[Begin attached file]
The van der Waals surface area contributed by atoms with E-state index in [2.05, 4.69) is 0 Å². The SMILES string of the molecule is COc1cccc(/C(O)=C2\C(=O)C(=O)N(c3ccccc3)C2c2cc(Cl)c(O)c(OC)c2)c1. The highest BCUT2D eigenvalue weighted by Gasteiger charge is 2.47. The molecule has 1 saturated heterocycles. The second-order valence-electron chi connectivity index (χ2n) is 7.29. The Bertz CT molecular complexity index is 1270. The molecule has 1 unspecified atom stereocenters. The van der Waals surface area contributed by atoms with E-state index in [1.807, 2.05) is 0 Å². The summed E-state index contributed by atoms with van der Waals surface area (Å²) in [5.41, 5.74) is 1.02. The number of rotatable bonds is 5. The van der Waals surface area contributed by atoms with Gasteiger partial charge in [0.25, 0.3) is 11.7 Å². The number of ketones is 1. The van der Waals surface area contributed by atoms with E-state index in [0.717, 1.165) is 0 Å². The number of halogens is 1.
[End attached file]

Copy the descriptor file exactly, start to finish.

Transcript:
The van der Waals surface area contributed by atoms with E-state index in [2.05, 4.69) is 0 Å². The SMILES string of the molecule is COc1cccc(/C(O)=C2\C(=O)C(=O)N(c3ccccc3)C2c2cc(Cl)c(O)c(OC)c2)c1. The highest BCUT2D eigenvalue weighted by Gasteiger charge is 2.47. The molecule has 1 saturated heterocycles. The second-order valence-electron chi connectivity index (χ2n) is 7.29. The Bertz CT molecular complexity index is 1270. The molecule has 1 unspecified atom stereocenters. The van der Waals surface area contributed by atoms with E-state index in [1.807, 2.05) is 0 Å². The summed E-state index contributed by atoms with van der Waals surface area (Å²) in [5.41, 5.74) is 1.02. The number of rotatable bonds is 5. The van der Waals surface area contributed by atoms with Gasteiger partial charge in [0.25, 0.3) is 11.7 Å². The number of ketones is 1. The van der Waals surface area contributed by atoms with E-state index in [0.717, 1.165) is 0 Å². The number of halogens is 1.